But its important to remember that all functionality of the brain is a mutual effort of all four lobes of the brain. Without the proper functioning of all four lobes, we would have difficulty with basic motor function, sight, speech, and higher thinking processes handled by the frontal lobe.
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Which Part Of The Brain Deals With Sight
Interestingly enough, vision is controlled by the part of the brain which is furthest away from the eyes themselves the occipital lobe. It is located in the back of your head above the brain stem, the part of our brain that controls breathing.
The occipital lobe also has two hemispheres. The left hemisphere processes information from the right eye and vice versa.
The primary visual cortex gets raw information from the eyes and sends them to the secondary visual cortex for further processing. The secondary visual cortex is made out of the ventral stream and dorsal stream. Visual stimuli are processed in the temporal lobe as well.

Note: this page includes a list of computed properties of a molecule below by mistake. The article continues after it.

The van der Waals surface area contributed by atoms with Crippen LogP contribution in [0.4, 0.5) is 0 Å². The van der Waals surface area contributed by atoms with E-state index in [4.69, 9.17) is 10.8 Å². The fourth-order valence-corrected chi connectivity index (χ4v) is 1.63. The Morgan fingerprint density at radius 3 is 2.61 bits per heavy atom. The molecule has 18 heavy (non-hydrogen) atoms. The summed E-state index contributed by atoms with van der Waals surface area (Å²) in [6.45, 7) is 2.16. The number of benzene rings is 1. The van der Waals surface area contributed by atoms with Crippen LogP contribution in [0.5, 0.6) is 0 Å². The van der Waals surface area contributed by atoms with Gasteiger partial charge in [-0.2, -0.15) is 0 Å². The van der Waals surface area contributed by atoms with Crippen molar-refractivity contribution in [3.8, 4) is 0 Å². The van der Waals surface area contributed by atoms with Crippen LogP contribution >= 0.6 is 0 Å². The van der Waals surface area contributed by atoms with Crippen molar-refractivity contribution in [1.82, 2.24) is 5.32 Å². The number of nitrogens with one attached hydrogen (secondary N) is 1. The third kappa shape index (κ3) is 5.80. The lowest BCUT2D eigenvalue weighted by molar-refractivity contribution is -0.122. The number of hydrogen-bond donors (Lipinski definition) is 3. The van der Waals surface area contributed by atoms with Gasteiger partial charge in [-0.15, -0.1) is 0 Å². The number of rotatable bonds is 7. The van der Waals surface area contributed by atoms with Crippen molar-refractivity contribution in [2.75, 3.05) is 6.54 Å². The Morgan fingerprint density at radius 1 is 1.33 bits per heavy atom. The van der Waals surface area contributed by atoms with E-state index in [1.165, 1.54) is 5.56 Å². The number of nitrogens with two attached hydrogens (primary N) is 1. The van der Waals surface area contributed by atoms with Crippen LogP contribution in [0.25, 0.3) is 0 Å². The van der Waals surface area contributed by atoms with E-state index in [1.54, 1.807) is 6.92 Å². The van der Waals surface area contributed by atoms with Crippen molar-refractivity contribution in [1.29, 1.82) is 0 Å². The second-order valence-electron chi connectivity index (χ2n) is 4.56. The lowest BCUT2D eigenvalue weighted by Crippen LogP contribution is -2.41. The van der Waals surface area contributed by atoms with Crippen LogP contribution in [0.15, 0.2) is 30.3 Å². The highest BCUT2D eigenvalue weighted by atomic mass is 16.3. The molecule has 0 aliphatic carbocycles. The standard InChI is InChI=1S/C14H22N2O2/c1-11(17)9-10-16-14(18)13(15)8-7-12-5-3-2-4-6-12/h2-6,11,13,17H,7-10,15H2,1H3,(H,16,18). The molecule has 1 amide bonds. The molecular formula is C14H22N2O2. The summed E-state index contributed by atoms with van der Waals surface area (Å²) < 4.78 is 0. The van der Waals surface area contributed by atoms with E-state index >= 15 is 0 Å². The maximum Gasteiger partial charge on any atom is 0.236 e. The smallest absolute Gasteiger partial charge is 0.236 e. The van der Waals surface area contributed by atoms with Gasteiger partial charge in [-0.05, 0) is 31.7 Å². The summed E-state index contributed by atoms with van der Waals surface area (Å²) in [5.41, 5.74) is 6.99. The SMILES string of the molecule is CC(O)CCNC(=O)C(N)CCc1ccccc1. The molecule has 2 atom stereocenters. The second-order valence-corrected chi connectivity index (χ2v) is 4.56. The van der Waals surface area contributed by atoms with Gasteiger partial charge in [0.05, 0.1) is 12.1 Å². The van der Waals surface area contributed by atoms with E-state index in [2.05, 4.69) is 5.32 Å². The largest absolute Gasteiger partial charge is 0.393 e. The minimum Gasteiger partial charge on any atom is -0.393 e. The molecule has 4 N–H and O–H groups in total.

Its important to keep the brain healthy and to challenge it with new tasks on a daily basis. That way, we can keep our brains strong and functioning well.
Thanks to Brocas area we can share our thoughts and ideas with people around us. What thoughts would you like to share with us below?
The Cell Structure Of The Brain
The brain is made up of two types of cells: neurons and glial cells, also known as neuroglia or glia. The neuron is responsible for sending and receiving nerve impulses or signals. Glial cells are non-neuronal cells that provide support and nutrition, maintain homeostasis, form myelin and facilitate signal transmission in the nervous system. In the human brain, glial cells outnumber neurons by about 50 to one. Glial cells are the most common cells found in primary brain tumors.
When a person is diagnosed with a brain tumor, a biopsy may be done, in which tissue is removed from the tumor for identification purposes by a pathologist. Pathologists identify the type of cells that are present in this brain tissue, and brain tumors are named based on this association. The type of brain tumor and cells involved impact patient prognosis and treatment.
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In What Regions Is The Motor Cortex Divided
The motor cortex integrates various areas, through which movement is possible. Lets look at them: